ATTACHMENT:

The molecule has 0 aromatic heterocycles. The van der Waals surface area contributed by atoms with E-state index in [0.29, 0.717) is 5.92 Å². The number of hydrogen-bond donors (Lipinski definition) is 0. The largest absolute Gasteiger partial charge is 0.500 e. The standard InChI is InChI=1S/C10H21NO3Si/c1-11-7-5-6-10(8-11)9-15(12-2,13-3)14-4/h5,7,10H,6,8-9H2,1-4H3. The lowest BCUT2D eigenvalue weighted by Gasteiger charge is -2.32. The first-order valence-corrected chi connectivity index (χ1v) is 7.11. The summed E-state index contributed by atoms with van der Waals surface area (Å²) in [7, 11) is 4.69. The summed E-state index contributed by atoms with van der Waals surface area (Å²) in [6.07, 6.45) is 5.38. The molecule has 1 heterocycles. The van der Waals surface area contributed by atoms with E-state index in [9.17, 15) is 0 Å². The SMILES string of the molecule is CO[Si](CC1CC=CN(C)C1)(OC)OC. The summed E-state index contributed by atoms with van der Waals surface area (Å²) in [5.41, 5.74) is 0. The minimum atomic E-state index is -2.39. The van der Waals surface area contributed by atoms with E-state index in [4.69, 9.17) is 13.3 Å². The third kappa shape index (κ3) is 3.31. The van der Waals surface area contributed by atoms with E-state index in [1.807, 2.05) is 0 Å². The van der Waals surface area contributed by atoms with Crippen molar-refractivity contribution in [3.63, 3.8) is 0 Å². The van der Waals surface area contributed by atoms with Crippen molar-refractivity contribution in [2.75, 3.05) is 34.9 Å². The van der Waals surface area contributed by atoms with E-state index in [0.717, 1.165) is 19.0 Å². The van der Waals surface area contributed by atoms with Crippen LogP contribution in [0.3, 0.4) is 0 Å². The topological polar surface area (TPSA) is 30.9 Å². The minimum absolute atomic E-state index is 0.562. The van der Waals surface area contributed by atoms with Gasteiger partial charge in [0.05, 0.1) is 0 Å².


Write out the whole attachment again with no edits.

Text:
The molecule has 0 aromatic heterocycles. The van der Waals surface area contributed by atoms with E-state index in [0.29, 0.717) is 5.92 Å². The number of hydrogen-bond donors (Lipinski definition) is 0. The largest absolute Gasteiger partial charge is 0.500 e. The standard InChI is InChI=1S/C10H21NO3Si/c1-11-7-5-6-10(8-11)9-15(12-2,13-3)14-4/h5,7,10H,6,8-9H2,1-4H3. The lowest BCUT2D eigenvalue weighted by Gasteiger charge is -2.32. The first-order valence-corrected chi connectivity index (χ1v) is 7.11. The summed E-state index contributed by atoms with van der Waals surface area (Å²) in [7, 11) is 4.69. The summed E-state index contributed by atoms with van der Waals surface area (Å²) in [6.07, 6.45) is 5.38. The molecule has 1 heterocycles. The van der Waals surface area contributed by atoms with E-state index in [9.17, 15) is 0 Å². The SMILES string of the molecule is CO[Si](CC1CC=CN(C)C1)(OC)OC. The summed E-state index contributed by atoms with van der Waals surface area (Å²) in [5.41, 5.74) is 0. The minimum atomic E-state index is -2.39. The van der Waals surface area contributed by atoms with E-state index in [4.69, 9.17) is 13.3 Å². The third kappa shape index (κ3) is 3.31. The van der Waals surface area contributed by atoms with E-state index in [1.807, 2.05) is 0 Å². The van der Waals surface area contributed by atoms with Crippen molar-refractivity contribution in [3.63, 3.8) is 0 Å². The van der Waals surface area contributed by atoms with Crippen molar-refractivity contribution in [2.75, 3.05) is 34.9 Å². The van der Waals surface area contributed by atoms with E-state index in [0.717, 1.165) is 19.0 Å². The van der Waals surface area contributed by atoms with Crippen LogP contribution in [0.3, 0.4) is 0 Å². The topological polar surface area (TPSA) is 30.9 Å². The minimum absolute atomic E-state index is 0.562. The van der Waals surface area contributed by atoms with Gasteiger partial charge in [0.05, 0.1) is 0 Å².